Canadian Army Taking High-Precision, Judicious Approach to Artillery(Source: Canadian Army; issued Dec 1, 2016)OTTAWA, Ontario --- Canadian Army (CA) artillery gunners will soon have a new tool to help them shoot more precisely with older ammunition. The CA has high-precision shells in its arsenal: successful tests of global positioning system (GPS)-guided Excalibur 155 mm rounds were conducted two years ago, proving pinpoint accuracy up to 30 kilometres away. However, these cost as much as 10 times more than conventional shells, so Army officials are adopting a new device that increases accuracy and can be attached to relatively inexpensive conventional 155 mm shells. Decreased cost is only one of the benefits that come with improved accuracy: as Major Travis Maxwell explained, first round surprise and reducing the risk of collateral damage are also important advantages. Safety is also greatly improved as the projectile will not detonate if the shell lands outside the target area. Called the Precision Guidance Kit (PGK) from U.S.-based manufacturer Orbital ATK, this piece of add-on equipment simply attaches to the fuse (detonation device) of a conventional projectile. It provides additional safety and guidance features and technology that allow for course corrections as it flies. In addition to the pinpoint accuracy capability of the GPS technology, PGK has flight-stabilizing wing-like projections known as canards. Maj Maxwell, who is part of the Lightweight Towed Howitzer Project through which the CA is acquiring the PGK for its 37 M777C1 Howitzers. When using conventional rounds on a small target, he explained, there is a comparatively large area around the target where the shell may fall due to many influences on a projectile’s trajectory. “We measure multiple factors that affect a conventional projectile and use sophisticated software to model the trajectory, but, without guidance, hitting a point target is very difficult,” he said. “The Army bought Excalibur, which is specifically designed for precision. It provides an incredible capability, but at a significant cost. The PGK is a capability that bridges the gap between the two.” The precision and reliability of the PGK has already been proven through various tests. The main purpose for the trial in November at Canadian Forces Base Shilo, according to Maj Maxwell, is to demonstrate the successful integration between it and the Canadian Digital Gun Management System, which enables the crew to destroy targets in a very precise manner at all range distances. Various organizations across the Department of National Defence supported a successful trial in November, including the 1st Regiment Royal Canadian Horse Artillery, who had the opportunity to live fire the first PGK in Canada. The trial results were captured by Defence Research and Development Canada (Suffield) and the Munitions and Experimental Test Centre (Valcartier) with a variety of impressive technology, from high-speed cameras to projectile tracking radar and will be analyzed in the coming weeks.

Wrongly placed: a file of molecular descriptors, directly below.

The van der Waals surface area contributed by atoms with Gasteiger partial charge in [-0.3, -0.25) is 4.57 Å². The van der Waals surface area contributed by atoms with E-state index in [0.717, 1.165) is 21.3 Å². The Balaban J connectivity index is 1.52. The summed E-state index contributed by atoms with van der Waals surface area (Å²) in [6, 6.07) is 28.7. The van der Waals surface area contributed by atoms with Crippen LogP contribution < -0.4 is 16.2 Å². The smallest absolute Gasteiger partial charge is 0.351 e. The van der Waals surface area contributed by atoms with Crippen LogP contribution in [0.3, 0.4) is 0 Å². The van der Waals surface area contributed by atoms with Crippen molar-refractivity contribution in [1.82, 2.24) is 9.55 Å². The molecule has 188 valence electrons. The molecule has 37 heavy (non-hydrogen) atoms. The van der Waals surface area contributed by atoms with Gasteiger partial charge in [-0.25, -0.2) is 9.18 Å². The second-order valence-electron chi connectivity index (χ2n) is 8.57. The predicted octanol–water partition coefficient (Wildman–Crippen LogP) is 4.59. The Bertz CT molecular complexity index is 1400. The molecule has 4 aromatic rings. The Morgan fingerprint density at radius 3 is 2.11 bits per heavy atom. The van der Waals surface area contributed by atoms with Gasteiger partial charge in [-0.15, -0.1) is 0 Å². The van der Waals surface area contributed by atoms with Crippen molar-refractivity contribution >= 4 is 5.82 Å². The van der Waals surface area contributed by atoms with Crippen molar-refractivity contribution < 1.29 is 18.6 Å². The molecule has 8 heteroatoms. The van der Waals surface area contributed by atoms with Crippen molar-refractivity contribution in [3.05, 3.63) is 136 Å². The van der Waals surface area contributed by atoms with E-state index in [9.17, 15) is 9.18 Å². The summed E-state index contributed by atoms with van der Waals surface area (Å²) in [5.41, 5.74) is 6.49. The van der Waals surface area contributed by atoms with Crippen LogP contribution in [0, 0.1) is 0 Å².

Dec 17 16 12:33 PM